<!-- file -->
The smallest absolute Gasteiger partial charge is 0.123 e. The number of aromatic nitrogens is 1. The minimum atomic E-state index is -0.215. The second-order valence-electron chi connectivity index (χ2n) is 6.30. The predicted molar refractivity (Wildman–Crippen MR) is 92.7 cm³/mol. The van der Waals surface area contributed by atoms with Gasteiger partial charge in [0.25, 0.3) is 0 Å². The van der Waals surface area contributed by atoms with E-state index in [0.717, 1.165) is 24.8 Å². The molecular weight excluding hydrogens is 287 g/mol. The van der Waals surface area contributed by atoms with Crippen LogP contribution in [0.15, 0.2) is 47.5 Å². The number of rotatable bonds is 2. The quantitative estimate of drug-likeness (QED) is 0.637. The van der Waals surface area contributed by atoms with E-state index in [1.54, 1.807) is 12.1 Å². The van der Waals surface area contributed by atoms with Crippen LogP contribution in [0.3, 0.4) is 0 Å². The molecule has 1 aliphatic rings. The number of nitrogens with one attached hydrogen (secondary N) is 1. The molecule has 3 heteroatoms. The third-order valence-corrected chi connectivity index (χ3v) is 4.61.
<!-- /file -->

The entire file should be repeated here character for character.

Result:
The smallest absolute Gasteiger partial charge is 0.123 e. The number of aromatic nitrogens is 1. The minimum atomic E-state index is -0.215. The second-order valence-electron chi connectivity index (χ2n) is 6.30. The predicted molar refractivity (Wildman–Crippen MR) is 92.7 cm³/mol. The van der Waals surface area contributed by atoms with Gasteiger partial charge in [0.25, 0.3) is 0 Å². The van der Waals surface area contributed by atoms with E-state index in [0.717, 1.165) is 24.8 Å². The molecular weight excluding hydrogens is 287 g/mol. The van der Waals surface area contributed by atoms with Crippen LogP contribution in [0.15, 0.2) is 47.5 Å². The number of rotatable bonds is 2. The quantitative estimate of drug-likeness (QED) is 0.637. The van der Waals surface area contributed by atoms with E-state index in [1.54, 1.807) is 12.1 Å². The van der Waals surface area contributed by atoms with Crippen LogP contribution in [0.3, 0.4) is 0 Å². The molecule has 1 aliphatic rings. The number of nitrogens with one attached hydrogen (secondary N) is 1. The molecule has 3 heteroatoms. The third-order valence-corrected chi connectivity index (χ3v) is 4.61.